Back in the early days of Macintoshes, Apple engineers would reportedly get into arguments with Steve Jobs about creating ports to allow people to add RAM to their Macs. The engineers thought it would be a good idea; Jobs said no, because he didn't want anyone opening up a Mac. He'd rather they just throw out their Mac when they needed new RAM, and buy a new one.But as Schwartz would note, the amount of choices in assembling your own computer can be stifling. This is why computer and software companies like Microsoft, Dell, and Apple (yes, even Apple) insist on mediating the user's experience with their hardware by limiting access (i.e. by limiting choice). This turns out to be not so bad, because the number of things to consider really is staggering. So why was I so happy with my computer? Because I really didn't make many of the decisions - I simply went over to Ars Technica's System Guide and used their recommendations. When it comes time to build my next computer, what do you think I'm going to do? Indeed, Ars is currently compiling recommendations for their October system guide, due out sometime this week. My new computer will most likely be based off of their "Hot Rod" box. (Linux presents some interesting issues in this context as well, though I think I'll save that for another post.)
Of course, we know who won this battle. The "Wintel" PC won: The computer that let anyone throw in a new component, new RAM, or a new peripheral when they wanted their computer to do something new. Okay, Mac fans, I know, I know: PCs also "won" unfairly because Bill Gates abused his monopoly with Windows. Fair enough.
But the fact is, as Hill notes, PCs never aimed at being perfect, pristine boxes like Macintoshes. They settled for being "good enough" -- under the assumption that it was up to the users to tweak or adjust the PC if they needed it to do something else.
So what are the lessons here? One of the big ones is to separate the analysis from the choice by getting recommendations from someone else (see the Ars Technica example above). In the market for a digital camera? Call a friend (preferably one who is into photography) and ask them what to get. Another thing that strikes me is that just knowing about this can help you overcome it to a degree. Try to keep your expectations in check, and you might open up some room for pleasant surprises (doing this is suprisingly effective with movies). If possible, try using the product first (borrow a friend's, use a rental, etc...). Don't try to maximize the results so much; settle for things that are good enough (this is what Schwartz calls satisficing).
Without choices, life is miserable. When options are added, welfare is increased. Choice is a good thing. But too much choice causes the curve to level out and eventually start moving in the other direction. It becomes a matter of tradeoffs. Regular readers of this blog know what's coming: We don't so much solve problems as we trade one set of problems for another, in the hopes that the new set of problems is more favorable than the old. So where is the sweet spot? That's probably a topic for another post, but my initial thoughts are that it would depend heavily on what you're doing and the context in which you're doing it. Also, if you were to take a wider view of things, there's something to be said for maximizing options and then narrowing the field (a la the free market). Still, the concept of choice as a double edged sword should not be all that surprising... after all, freedom isn't easy. Just ask Spider Man.
Wednesday, October 18, 2006
Bowling + Rollercoasters = Fun
Sweet merciful crap:
I think I peed a little. Nice work, Shamus.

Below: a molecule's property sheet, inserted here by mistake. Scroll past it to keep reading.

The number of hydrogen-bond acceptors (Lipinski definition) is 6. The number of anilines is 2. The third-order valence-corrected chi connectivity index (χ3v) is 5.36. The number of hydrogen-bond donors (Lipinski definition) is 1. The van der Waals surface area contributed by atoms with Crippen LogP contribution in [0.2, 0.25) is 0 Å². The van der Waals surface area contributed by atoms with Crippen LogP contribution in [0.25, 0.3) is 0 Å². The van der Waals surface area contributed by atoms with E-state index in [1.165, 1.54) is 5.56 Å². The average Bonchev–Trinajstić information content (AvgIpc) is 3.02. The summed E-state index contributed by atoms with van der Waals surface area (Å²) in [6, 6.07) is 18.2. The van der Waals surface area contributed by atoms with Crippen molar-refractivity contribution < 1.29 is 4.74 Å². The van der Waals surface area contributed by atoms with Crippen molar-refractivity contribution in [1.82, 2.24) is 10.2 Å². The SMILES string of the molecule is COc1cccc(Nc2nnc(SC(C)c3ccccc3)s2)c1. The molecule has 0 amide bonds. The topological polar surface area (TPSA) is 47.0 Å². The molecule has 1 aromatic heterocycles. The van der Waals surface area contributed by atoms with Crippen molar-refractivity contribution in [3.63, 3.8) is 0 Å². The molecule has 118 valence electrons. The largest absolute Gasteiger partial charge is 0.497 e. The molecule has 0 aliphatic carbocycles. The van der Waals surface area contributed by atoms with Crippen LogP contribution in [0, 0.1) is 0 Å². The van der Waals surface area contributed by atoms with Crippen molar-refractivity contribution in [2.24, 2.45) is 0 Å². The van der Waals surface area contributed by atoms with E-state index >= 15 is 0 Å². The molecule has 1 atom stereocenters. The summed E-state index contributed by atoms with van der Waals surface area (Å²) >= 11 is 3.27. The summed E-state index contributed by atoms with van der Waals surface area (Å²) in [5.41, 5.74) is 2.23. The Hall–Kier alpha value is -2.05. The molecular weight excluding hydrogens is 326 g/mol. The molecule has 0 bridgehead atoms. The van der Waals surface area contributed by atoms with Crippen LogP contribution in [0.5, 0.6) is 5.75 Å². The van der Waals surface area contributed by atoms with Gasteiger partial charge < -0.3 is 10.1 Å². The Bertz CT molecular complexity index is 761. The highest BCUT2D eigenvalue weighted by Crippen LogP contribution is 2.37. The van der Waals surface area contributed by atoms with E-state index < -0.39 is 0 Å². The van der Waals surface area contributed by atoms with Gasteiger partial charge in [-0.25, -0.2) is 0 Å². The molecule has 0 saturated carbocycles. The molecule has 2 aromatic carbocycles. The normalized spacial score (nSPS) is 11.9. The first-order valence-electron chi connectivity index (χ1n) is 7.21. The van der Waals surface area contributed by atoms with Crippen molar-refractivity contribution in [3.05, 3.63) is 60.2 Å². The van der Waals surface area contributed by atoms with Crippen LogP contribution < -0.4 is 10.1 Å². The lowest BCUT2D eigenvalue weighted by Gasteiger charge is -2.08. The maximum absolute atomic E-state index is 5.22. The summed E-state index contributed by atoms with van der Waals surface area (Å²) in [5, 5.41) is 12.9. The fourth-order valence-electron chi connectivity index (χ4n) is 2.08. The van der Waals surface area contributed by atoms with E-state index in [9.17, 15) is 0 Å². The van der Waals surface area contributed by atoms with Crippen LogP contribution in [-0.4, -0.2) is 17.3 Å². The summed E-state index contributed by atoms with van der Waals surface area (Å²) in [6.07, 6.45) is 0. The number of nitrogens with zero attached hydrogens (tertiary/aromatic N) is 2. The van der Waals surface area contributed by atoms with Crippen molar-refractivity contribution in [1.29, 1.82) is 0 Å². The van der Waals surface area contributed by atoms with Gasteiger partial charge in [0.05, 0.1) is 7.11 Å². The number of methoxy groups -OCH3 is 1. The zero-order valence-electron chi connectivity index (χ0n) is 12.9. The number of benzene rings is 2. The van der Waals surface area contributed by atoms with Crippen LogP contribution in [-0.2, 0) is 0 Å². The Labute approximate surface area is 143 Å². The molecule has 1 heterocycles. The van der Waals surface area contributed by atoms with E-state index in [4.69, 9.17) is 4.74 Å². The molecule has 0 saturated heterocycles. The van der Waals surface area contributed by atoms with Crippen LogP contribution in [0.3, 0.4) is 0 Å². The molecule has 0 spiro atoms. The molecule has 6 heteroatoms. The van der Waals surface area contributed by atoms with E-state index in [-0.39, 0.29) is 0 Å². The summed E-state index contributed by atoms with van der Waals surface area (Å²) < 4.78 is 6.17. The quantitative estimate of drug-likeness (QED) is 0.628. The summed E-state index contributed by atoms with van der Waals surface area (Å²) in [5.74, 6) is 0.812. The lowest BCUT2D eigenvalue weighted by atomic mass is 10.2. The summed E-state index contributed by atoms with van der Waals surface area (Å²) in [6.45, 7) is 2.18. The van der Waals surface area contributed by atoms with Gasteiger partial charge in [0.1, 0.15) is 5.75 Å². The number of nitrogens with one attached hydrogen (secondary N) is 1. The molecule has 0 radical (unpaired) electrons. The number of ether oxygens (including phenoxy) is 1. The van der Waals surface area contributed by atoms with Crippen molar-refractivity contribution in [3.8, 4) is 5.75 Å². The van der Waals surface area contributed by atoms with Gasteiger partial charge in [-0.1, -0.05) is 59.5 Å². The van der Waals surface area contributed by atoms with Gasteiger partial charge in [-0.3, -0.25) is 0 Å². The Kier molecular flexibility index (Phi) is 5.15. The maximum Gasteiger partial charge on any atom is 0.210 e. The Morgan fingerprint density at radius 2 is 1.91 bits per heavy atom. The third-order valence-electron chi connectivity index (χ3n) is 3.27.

Sunday, October 15, 2006
I've been quite busy lately so once again it's time to unleash the chain-smoking monkey research squad and share the results:
- The Truth About Overselling!: Ever wonder how web hosting companies can offer obscene amounts of storage and bandwidth these days? It turns out that these web hosting companies are offering more than they actually have. Josh Jones of Dreamhost explains why this practice is popular and how they can get away with it (short answer - most people emphatically don't use or need that much bandwidth).
- Utterly fascinating pseudo-mystery on Metafilter. Someone got curious about a strange flash advertisement, and a whole slew of people started investigating, analyzing the flash file, plotting stuff on a map, etc... Reminded me a little of that whole Publius Enigma thing [via Chizumatic].
- Weak security in our daily lives: "Right now, I am going to give you a sequence of minimal length that, when you enter it into a car's numeric keypad, is guaranteed to unlock the doors of said car. It is exactly 3129 keypresses long, which should take you around 20 minutes to go through." [via Schneier]
- America's Most Fonted: The 7 Worst Fonts: Fonts aren't usually a topic of discussion here, but I thought it was funny that the Kaedrin logo (see upper left hand side of this page) uses the #7 worst font. But it's only the logo and that's ok... right? RIGHT?
- Architecture is another topic rarely discussed here, but I thought that the new trend of secret rooms was interesting. [via Kottke]
Sunday, October 08, 2006
Linux Humor & Blog Notes
I'll be attending the User Interface 11 conference this week, and as such, won't have much time to check in. Try not to wreck the place while I'm gone. Since I'm off to the airport in fairly short order (why did I schedule a flight to conflict with the Eagles/Cowboys matchup? Dammit!) here's a quick comic with some linux humor:
The author, Randall Munroe, is a NASA scientist who has a keen sense of humor (and is apparently deathly afraid of raptors) and publishes a new comic a few times a week. The comic above is one of his most popular, and even graces one of his T-Shirts (I also like the "Science. It works, bitches." shirt)
I'm sure I'll be able to wrangle some internet access during the week, but chances are that it will be limited (I need to get me a laptop at some point). I'll be back late Thursday night, so posting will probably resume next Sunday.